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Octavia Spencer Sues Sensa Over Endorsement Gone Wrong

By Betty Wang, JD on September 04, 2013 | Last updated on March 21, 2019

Octavia Spencer is suing weight loss company Sensa, alleging breach of contract and breach of the covenant of good faith and fair dealing. "The Help" star, in a lawsuit filed on Tuesday in Los Angeles Superior Court, claims that she had signed a contract to endorse Sensa's product under specific conditions, including her desire to promote a healthier lifestyle through losing a moderate, but not significant or unhealthy, amount of weight, reports

Spencer had fulfilled her side of the agreement by losing the contractually required amount of weight, 20 pounds. But, according to Sensa, Spencer had breached their agreement when she added the hashtag "#spon" (for "sponsored") at the end of her tweets, reports Spencer claims she added the hashtag to comply with the new FTC guidelines for online advertising. In turn, Sensa stopped making payments in July.

Breach of Contract

A breach of contract, under contract law, occurs when two parties enter into a legal contract, and then one party fails to fulfill their end of the bargain in some way, shape, or form, thereby breaching it. This can range from a party not completing their duty by the time specified, or simply failing to perform at all.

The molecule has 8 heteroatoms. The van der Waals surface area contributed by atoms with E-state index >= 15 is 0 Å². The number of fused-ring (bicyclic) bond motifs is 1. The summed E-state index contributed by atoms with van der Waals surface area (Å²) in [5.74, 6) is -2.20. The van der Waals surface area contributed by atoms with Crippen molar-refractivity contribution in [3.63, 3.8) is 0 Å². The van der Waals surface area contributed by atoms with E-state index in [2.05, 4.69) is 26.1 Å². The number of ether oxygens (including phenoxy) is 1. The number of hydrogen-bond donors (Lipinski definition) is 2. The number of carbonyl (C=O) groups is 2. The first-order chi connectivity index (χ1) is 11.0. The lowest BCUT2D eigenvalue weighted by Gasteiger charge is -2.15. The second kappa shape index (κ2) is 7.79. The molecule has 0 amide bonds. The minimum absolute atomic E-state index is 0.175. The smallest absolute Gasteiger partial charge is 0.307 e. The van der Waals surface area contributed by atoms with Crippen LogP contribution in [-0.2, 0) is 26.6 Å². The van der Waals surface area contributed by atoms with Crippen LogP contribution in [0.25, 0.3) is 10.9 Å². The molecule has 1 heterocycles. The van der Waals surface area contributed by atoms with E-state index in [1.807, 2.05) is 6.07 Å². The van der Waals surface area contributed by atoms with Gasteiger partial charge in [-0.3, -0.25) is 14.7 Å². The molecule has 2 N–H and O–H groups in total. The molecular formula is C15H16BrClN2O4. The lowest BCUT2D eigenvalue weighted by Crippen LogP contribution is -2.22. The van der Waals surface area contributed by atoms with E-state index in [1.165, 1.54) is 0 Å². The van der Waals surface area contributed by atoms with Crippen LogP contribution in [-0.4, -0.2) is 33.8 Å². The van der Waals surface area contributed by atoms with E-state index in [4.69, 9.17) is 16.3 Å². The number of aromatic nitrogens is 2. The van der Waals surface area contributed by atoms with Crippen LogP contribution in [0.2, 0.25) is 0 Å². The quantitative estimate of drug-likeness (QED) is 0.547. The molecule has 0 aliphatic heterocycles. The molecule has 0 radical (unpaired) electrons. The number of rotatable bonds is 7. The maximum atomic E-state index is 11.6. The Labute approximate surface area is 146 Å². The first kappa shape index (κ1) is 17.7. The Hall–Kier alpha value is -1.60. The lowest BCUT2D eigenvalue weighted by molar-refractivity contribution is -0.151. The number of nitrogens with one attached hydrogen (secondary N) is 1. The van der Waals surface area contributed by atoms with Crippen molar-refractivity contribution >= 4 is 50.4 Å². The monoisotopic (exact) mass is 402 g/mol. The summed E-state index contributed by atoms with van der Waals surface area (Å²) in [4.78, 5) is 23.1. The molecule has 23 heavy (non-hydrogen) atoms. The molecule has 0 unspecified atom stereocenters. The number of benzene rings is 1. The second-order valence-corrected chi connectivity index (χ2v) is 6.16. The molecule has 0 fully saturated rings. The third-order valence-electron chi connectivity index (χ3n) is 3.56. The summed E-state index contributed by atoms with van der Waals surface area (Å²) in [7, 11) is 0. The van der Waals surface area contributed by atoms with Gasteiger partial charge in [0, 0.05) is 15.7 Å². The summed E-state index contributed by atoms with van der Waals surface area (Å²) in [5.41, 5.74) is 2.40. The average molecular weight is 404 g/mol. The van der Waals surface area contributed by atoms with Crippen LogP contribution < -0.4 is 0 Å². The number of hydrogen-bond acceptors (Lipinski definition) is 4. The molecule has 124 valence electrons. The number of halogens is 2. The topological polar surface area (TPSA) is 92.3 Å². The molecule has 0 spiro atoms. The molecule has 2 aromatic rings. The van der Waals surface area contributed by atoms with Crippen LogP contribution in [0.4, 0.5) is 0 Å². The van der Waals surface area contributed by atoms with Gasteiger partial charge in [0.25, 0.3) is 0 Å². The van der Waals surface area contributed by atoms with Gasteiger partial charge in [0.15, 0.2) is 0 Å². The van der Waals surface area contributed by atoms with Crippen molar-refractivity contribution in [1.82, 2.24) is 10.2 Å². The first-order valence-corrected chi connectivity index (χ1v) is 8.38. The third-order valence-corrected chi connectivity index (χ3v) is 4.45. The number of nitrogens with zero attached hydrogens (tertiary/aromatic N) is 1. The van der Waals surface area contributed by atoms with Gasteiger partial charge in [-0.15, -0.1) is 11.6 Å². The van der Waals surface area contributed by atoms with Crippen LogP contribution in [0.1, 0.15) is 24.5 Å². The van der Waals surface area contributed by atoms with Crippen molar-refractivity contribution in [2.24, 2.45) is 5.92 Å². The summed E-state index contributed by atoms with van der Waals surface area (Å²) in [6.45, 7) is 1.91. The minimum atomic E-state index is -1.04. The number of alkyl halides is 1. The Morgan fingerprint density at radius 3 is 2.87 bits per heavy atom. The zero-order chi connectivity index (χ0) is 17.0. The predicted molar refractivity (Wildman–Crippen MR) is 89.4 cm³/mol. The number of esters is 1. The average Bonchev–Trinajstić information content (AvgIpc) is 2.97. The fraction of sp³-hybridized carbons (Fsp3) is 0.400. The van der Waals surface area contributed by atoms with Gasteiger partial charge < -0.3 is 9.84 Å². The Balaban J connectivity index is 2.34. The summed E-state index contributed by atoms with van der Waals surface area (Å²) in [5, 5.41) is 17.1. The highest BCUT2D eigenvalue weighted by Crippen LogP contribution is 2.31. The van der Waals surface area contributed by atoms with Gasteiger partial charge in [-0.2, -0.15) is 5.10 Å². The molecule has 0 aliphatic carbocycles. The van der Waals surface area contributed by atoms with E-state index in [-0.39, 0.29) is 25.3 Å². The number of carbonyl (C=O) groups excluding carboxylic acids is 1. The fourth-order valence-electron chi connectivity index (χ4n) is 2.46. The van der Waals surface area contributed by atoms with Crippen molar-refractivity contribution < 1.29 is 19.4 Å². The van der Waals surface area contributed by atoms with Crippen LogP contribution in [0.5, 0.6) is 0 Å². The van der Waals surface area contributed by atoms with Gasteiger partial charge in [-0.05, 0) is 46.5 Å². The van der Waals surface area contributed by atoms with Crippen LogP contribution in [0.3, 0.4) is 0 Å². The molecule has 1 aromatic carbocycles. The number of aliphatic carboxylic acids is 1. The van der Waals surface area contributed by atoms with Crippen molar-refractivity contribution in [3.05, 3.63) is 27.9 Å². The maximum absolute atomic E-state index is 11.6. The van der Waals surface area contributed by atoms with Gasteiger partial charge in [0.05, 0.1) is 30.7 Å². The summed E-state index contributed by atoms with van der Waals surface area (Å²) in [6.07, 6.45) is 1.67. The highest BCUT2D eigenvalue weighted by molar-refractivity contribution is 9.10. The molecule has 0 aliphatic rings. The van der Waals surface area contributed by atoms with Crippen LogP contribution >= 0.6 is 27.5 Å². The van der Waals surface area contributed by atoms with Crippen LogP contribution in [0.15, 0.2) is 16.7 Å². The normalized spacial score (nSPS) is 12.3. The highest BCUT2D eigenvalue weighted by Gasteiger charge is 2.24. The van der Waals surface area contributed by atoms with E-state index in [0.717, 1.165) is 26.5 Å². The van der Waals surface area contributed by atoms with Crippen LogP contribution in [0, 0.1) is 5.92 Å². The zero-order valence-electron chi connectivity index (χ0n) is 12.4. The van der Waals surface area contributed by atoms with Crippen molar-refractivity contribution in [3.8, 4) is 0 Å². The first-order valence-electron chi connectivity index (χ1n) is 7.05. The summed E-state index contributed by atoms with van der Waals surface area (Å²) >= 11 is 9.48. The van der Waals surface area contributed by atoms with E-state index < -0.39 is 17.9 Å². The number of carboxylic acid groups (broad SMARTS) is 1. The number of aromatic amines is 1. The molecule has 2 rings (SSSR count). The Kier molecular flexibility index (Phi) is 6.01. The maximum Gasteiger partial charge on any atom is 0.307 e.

Once the court has determined that there is indeed a breach, the injured party is entitled to remedies under the law. This may include damages (monetary compensation), specific performance (especially if the contract was for something unique, like selling a one-of-a-kind painting), cancellation, and/or restitution. In this case, Spencer is asking for damages, plus interest, and court costs.

Breach of an Implied Covenant of Good Faith

Spencer is also alleging a breach of an implied covenant of good faith. This tacit promise exists in any contract, and it obligates each party to deal fairly and honestly with one another.

In this case, Spencer is claiming that Sensa terminated their contract unfairly, based on Spencer's conscientious adding of the "#spon" tag, thus breaching the implied covenant of good faith.

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